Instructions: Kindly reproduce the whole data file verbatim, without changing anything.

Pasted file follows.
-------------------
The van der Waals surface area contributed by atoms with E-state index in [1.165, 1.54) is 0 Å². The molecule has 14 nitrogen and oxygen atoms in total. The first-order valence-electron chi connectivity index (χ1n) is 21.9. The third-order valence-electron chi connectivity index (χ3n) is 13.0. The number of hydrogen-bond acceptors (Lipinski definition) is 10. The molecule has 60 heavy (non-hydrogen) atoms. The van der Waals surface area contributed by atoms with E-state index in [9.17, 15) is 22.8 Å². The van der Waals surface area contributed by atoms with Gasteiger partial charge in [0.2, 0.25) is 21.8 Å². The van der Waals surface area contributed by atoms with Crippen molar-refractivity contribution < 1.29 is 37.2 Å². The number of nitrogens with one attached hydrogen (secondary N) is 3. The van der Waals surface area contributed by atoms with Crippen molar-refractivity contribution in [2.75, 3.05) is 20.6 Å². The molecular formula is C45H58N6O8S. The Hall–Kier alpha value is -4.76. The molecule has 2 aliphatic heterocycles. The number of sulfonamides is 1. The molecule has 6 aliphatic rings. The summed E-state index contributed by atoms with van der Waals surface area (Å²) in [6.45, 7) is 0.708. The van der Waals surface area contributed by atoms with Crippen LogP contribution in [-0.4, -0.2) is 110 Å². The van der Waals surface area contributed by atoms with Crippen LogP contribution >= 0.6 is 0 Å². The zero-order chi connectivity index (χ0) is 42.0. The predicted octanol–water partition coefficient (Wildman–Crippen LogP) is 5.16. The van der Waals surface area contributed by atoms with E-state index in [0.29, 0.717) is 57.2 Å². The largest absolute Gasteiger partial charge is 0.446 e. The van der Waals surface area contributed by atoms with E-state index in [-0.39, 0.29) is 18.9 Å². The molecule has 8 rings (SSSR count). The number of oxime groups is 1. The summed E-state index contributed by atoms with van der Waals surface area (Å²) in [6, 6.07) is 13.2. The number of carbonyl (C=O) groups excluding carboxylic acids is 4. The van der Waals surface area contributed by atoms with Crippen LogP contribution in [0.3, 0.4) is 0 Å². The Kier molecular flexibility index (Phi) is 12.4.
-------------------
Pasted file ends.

The van der Waals surface area contributed by atoms with E-state index in [1.165, 1.54) is 0 Å². The molecule has 14 nitrogen and oxygen atoms in total. The first-order valence-electron chi connectivity index (χ1n) is 21.9. The third-order valence-electron chi connectivity index (χ3n) is 13.0. The number of hydrogen-bond acceptors (Lipinski definition) is 10. The molecule has 60 heavy (non-hydrogen) atoms. The van der Waals surface area contributed by atoms with E-state index in [9.17, 15) is 22.8 Å². The van der Waals surface area contributed by atoms with Gasteiger partial charge in [0.2, 0.25) is 21.8 Å². The van der Waals surface area contributed by atoms with Crippen molar-refractivity contribution < 1.29 is 37.2 Å². The number of nitrogens with one attached hydrogen (secondary N) is 3. The van der Waals surface area contributed by atoms with Crippen molar-refractivity contribution in [2.75, 3.05) is 20.6 Å². The molecular formula is C45H58N6O8S. The Hall–Kier alpha value is -4.76. The molecule has 2 aliphatic heterocycles. The number of sulfonamides is 1. The molecule has 6 aliphatic rings. The summed E-state index contributed by atoms with van der Waals surface area (Å²) in [6.45, 7) is 0.708. The van der Waals surface area contributed by atoms with Crippen LogP contribution in [-0.4, -0.2) is 110 Å². The van der Waals surface area contributed by atoms with Crippen LogP contribution >= 0.6 is 0 Å². The zero-order chi connectivity index (χ0) is 42.0. The predicted octanol–water partition coefficient (Wildman–Crippen LogP) is 5.16. The van der Waals surface area contributed by atoms with E-state index in [0.29, 0.717) is 57.2 Å². The largest absolute Gasteiger partial charge is 0.446 e. The van der Waals surface area contributed by atoms with E-state index in [-0.39, 0.29) is 18.9 Å². The molecule has 8 rings (SSSR count). The number of oxime groups is 1. The summed E-state index contributed by atoms with van der Waals surface area (Å²) in [6, 6.07) is 13.2. The number of carbonyl (C=O) groups excluding carboxylic acids is 4. The van der Waals surface area contributed by atoms with Crippen LogP contribution in [0.3, 0.4) is 0 Å². The Kier molecular flexibility index (Phi) is 12.4.